The football field is place where men can still be men. In fact in it’s required. Despite the pink that floats around in the early part of the season for breast cancer awareness, manhood is still the order of the day in professional football. Those who perform the best get to start each game and they earn the most. Starting or playing the most minutes or earning the biggest pay check is matter of talent and effort. Not seniority or influence. It doesn’t matter if your father or uncle was Roger Staubach, George S. Hallas, or Paul Tagliabue, unless you inherited their ability to play or coach, you get the same opportunity as every other football player. Prove yourself. Or you’ll ride the pine or get cut from the team. A meritocracy is worth celebrating.
I don’t care what they say to each other in the locker rooms or after practice. I’m sure there’s a lot of foul language and what might sound like threats to outsiders, but it’s how men encourage each other to perform better. Outsiders shouldn’t look upon it without understanding and attempt to pass judgment. If you can’t handle the name calling, then you run faster, catch more passes, or make more tackles. Or you quit and find something else to do.
In championship sports, you show gentlemanly courtesy and congratulate the looser for playing hard before you celebrate the winners and you never publicly denigrate them. Unless they did something hugely stupid, or for some reason played a reeeeaaaallllyyy bad game.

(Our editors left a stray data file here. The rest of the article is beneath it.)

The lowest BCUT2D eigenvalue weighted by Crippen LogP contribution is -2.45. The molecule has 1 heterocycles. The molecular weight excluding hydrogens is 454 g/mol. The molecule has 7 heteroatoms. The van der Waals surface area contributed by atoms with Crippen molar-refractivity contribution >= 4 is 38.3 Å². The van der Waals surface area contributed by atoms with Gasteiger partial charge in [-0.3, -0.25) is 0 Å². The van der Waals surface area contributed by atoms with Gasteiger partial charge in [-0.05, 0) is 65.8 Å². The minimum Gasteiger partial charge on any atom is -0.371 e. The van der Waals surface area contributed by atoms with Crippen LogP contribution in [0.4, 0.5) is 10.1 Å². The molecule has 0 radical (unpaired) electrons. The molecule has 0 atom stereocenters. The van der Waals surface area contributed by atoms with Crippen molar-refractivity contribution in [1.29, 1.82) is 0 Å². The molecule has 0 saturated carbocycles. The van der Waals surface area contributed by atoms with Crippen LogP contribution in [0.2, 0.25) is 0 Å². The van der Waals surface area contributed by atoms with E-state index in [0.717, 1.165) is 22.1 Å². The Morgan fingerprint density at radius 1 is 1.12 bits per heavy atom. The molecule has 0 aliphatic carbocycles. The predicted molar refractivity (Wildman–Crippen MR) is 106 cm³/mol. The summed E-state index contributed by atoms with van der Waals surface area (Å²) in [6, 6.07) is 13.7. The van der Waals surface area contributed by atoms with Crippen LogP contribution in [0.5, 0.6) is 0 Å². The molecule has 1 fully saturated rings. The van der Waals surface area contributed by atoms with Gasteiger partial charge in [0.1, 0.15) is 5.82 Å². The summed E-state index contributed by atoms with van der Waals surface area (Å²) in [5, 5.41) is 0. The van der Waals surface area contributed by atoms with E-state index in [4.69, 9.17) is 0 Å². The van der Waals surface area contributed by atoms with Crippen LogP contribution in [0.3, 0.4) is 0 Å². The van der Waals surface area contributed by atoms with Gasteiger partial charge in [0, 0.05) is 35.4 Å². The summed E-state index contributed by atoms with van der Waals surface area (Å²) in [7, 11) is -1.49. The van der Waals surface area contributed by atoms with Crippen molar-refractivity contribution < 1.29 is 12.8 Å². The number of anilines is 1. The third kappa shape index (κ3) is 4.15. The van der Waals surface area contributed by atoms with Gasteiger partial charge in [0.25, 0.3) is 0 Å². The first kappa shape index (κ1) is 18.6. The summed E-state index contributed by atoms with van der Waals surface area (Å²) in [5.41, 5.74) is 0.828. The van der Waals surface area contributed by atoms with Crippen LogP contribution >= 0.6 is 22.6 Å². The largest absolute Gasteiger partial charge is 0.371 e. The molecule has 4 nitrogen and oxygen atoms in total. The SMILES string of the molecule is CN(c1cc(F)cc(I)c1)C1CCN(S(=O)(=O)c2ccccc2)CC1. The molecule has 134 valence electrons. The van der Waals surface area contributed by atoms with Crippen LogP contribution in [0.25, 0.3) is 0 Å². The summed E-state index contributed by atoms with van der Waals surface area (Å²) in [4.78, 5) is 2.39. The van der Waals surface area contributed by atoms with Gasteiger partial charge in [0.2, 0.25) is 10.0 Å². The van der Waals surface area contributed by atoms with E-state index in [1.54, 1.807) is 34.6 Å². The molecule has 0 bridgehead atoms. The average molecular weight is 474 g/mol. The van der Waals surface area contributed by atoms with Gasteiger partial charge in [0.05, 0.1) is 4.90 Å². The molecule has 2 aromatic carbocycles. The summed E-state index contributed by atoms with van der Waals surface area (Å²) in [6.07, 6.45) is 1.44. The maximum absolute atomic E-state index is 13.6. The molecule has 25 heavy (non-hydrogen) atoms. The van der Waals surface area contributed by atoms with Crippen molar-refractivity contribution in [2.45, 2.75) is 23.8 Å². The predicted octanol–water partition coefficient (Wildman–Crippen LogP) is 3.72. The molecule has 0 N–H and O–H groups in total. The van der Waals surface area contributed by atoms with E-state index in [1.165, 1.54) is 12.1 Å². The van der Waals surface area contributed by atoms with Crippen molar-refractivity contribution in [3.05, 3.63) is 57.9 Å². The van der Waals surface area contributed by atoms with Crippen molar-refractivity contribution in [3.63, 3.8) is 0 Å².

Yes, fans are getting out of control, with fights and riots. That’s a matter for local police and sheriff’s departments.
Yes, players are getting out of control. That should be a matter for coaches. When Tom Landry coached the Dallas Cowboys, it didn’t matter how well you performed on the field, you had to be a gentleman off the field or you didn’t play. Sometimes the second string players got to start, so Coach Landry could prove a point. But the Cowboys never missed the playoffs back in those days. If the coaches today, upheld small rules like curfews, and behaving respectably in public, we wouldn’t have players thinking they could get away with barbaric behavior like running dog-fighting rings or committing felonies.
So, yes, I will admit that I’ve lost interest in recent years, with thuggish behavior off the field (Hernandez, Vick). And I long for the days of yore when men like Roger Staubach (Catholic) and Danny White (Mormon) could be very religious and they didn’t take the criticism of a Tim Tebow or an RGIII (Robert Griffin III). And those who weren’t religious weren’t looked down upon, either.
But I still think the league can be cleaned up; re-invented, if you will. And I still think the Championship is worth celebrating.
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